Here is the interior of the cabin that housed enslaved people.
The Carolinas are full of pioneer homestead museums, and truthfully, it seems like they are all pretty much the same. But by changing the narrative at the Vance Birthplace, our North Carolina Division of Cultural and Natural Resources has made the site less of a shrine to Vance and the story of the great man and his humble beginnings. By making the site more relevant to modern visitors, it also was made more interesting.
I forgot to mention that I was at this site for about an hour and a half, and I was the only visitor until I was leaving. So. if you are looking for a safe outing, I suggest you look into your underutilized state parks. If your state is like North Carolina, the state sites are excellent, but underfinanced. So show them a little love and spend a few dollars in the gift shop.
I have a big stack of vintage and antique photos that I’ve never shared, and whenever I get ready to post a new Vintage Miscellany, I go through the stack to find one that resonates with my mood. The date on the basketball – 1920 – and the ages of the girls struck a chord. These girls and their teacher were among the first women to gain the right to vote under the 19th Amendment.
The girls were too young to vote for president in 1920, but I hope the coach got registered and exercised her new-found legal right. But what really amazes me is that when I cast my first vote for President, Jimmy Carter, in 1976, it is very likely that some of these girls voted in the same election. The past is really not so long ago!
And now for some news…
My first historical love was the 18th Century, and I find myself still intrigued, especially when it comes to shoes.
Sometimes I’m amazed at some artifacts that survive, like the dress Carlotta Walls wore on her first day of school in 1957 at Little Rock Central High School.
The pandemic has had another effect – the breaking down of the worldwide trade in used clothing. I’m seeing this on a local level. Many thrift stores are no longer taking donations due to a glut of stuff.
And that leads me to the obvious political nature of the above link. In the past I have been criticised for allowing politics on a fashion history site. But as I have pointed out, clothing is more than just pretty frocks. We cannot separate culture from politics. And yes, I have criticized the clothing choices of the now lame duck administration. Not to do so would have been ignoring the elephant in the room. And yes. I was not neutral, but this is my blog, and I provide the content free of charge. So, please, no comments about how unfair I was to the former-president-to be and his sponges. I am over it.
I haven’t bought a lot of things lately due to first one thing and then another, but I did get this pretty cross-stitched rayon jacket about a month ago. I spotted it on Instagram, where it was love at first sight. After it came I put it on a hanger and put it where I could just admire it for a while.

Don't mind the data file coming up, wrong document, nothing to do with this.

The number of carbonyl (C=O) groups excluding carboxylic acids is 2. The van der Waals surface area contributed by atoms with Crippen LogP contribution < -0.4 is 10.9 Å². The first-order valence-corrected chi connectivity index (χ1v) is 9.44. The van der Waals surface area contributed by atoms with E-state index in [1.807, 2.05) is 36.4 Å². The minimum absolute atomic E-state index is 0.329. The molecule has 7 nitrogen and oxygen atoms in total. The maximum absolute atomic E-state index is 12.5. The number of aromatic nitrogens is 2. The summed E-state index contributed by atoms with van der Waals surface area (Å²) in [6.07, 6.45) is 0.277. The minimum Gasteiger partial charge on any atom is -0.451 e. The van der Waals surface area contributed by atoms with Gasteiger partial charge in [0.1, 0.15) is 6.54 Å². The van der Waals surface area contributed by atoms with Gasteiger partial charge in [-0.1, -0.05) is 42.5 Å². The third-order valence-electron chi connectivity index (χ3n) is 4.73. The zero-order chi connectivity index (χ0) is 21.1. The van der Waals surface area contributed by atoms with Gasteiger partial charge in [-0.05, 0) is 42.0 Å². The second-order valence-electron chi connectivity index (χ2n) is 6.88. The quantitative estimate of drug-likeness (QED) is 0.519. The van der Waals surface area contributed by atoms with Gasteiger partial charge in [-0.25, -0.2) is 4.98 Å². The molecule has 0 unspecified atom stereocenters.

Today I finally took a closer look, and did a bit of searching for the makers, the Kirness Sisters. I knew about this shop, but I really didn’t know much about the sisters. A general search brought up a few garments, all hand embroidered with a Middle Eastern look. There were caftans and robes and dresses. Most of the sellers listed them as being from the 1910s or 1920s.
In the July 12, 1934 Palestine Gazette I found a notice where the business had registered as a partnership. The two owners were Esher and Lida Kirness. Their business was the manufacture and selling of the arts and crafts of Palestine. I found no other mention of Esher, but Lida married Alexander Avraham in 1937. All the other sources were written in Hebrew, so this is pretty much it, for now.
Photo form the Tim Gidel Collection, The Israel Museum in Jerusalem
Luckily, this photo of the exterior of the shop survives. It was taken in 1936 during the time Palestine was under British administration.
The earliest reference I found to the Kirness Sisters was the 1934 partnership registration, but that does not necessarily mean that the business actually began in 1934. Most of the clothing I have seen with the label do look to be from the 1920s, especially the dresses. I suspect that my jacket is from the late 1920s or the early 1930s.
Here is the jacket again, this time taken before I took a close look at the interior. Compare it to the photo at the top. Can you see where an alteration was made?
If you guessed “sleeves” then you are correct. The sleeves had been shortened and made more narrow. The person who made the adaptation, possibly the original owner, went about it in a way so that the changes were not obvious. It was not until I turned it inside-out that I saw that the sleeves had been shortened about two inches. Not only that, the sleeve seams were taken in to make the sleeves more narrow. Could this have been to update the sleeves to a more narrow 1930s look?
But this is the outside. The alternations can barely be detected. My scissors are pointing to the seam there the sleeve was shortened. Also look just below the tip of the scissors t see one of the places where the sleeve was narrowed.
Because the alteration was made without cutting the fabric, reversing the change was easy. Only a crease was left to indicate the alteration.
I know that many people wear old clothes, and that in order to make them fit sometimes alterations are needed. If this is you, then please do like the alterer of this jacket did. Make any changes so that they can be reversed. That means to not use scissors. I’d also say that reversing alterations is easier when the stitching is in a slightly different color thread than the garment. I almost went blind removing black thread from a black garment.
Here’s the label in case you are ever lucky enough to run across a Kirness Sister garment. I’m thinking that would be more likely if you are in the UK, as most of the examples I located online were from sellers in the UK. There’s good reason for this, of course, as the British were still operating under the idea that they had the right to be in Palestine. There was a large British presence in Jerusalem.
The crossstitch is so beautiful, and it shows the marks of a skilled embroiderer. Today people might sound the cry of cultural appropriation concerning garments like this one, but you have to remember this was made by a person in Palestine for the tourist trade. It’s similar to buying Native American jewelry from the maker. It helps the local economy and supports craftsmanship.